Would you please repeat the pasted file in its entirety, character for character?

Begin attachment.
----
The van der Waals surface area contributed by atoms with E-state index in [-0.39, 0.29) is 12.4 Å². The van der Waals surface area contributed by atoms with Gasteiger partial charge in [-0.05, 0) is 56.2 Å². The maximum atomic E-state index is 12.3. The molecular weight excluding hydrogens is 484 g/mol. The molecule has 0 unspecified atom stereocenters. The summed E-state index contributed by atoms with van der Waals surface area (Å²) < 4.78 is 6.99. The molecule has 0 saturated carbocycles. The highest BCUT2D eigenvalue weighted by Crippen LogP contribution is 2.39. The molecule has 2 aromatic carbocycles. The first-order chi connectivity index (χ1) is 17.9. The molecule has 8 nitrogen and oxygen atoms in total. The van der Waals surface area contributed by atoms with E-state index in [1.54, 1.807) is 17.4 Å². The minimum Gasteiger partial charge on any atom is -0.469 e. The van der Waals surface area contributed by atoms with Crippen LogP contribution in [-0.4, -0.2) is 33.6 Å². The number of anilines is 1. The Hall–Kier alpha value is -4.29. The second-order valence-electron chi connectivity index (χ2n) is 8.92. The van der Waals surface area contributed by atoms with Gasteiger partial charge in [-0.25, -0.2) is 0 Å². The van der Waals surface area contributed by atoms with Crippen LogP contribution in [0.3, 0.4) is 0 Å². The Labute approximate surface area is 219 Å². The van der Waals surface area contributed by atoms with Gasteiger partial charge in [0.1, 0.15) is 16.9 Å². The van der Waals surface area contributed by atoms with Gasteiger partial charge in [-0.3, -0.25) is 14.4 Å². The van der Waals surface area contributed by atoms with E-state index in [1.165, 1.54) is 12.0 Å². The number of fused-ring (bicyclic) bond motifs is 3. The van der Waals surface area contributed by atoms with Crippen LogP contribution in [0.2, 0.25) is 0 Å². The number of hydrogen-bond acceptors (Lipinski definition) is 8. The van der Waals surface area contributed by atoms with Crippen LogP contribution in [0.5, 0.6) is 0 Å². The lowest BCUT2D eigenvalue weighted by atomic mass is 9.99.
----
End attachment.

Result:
The van der Waals surface area contributed by atoms with E-state index in [-0.39, 0.29) is 12.4 Å². The van der Waals surface area contributed by atoms with Gasteiger partial charge in [-0.05, 0) is 56.2 Å². The maximum atomic E-state index is 12.3. The molecular weight excluding hydrogens is 484 g/mol. The molecule has 0 unspecified atom stereocenters. The summed E-state index contributed by atoms with van der Waals surface area (Å²) < 4.78 is 6.99. The molecule has 0 saturated carbocycles. The highest BCUT2D eigenvalue weighted by Crippen LogP contribution is 2.39. The molecule has 2 aromatic carbocycles. The first-order chi connectivity index (χ1) is 17.9. The molecule has 8 nitrogen and oxygen atoms in total. The van der Waals surface area contributed by atoms with E-state index in [1.54, 1.807) is 17.4 Å². The minimum Gasteiger partial charge on any atom is -0.469 e. The van der Waals surface area contributed by atoms with Crippen LogP contribution in [-0.4, -0.2) is 33.6 Å². The number of anilines is 1. The Hall–Kier alpha value is -4.29. The second-order valence-electron chi connectivity index (χ2n) is 8.92. The van der Waals surface area contributed by atoms with Gasteiger partial charge in [-0.25, -0.2) is 0 Å². The van der Waals surface area contributed by atoms with Crippen LogP contribution in [0.3, 0.4) is 0 Å². The Labute approximate surface area is 219 Å². The van der Waals surface area contributed by atoms with Gasteiger partial charge in [0.1, 0.15) is 16.9 Å². The van der Waals surface area contributed by atoms with Gasteiger partial charge in [-0.3, -0.25) is 14.4 Å². The van der Waals surface area contributed by atoms with E-state index in [1.165, 1.54) is 12.0 Å². The number of fused-ring (bicyclic) bond motifs is 3. The van der Waals surface area contributed by atoms with Crippen LogP contribution in [0.2, 0.25) is 0 Å². The number of hydrogen-bond acceptors (Lipinski definition) is 8. The van der Waals surface area contributed by atoms with Crippen LogP contribution in [0.5, 0.6) is 0 Å². The lowest BCUT2D eigenvalue weighted by atomic mass is 9.99.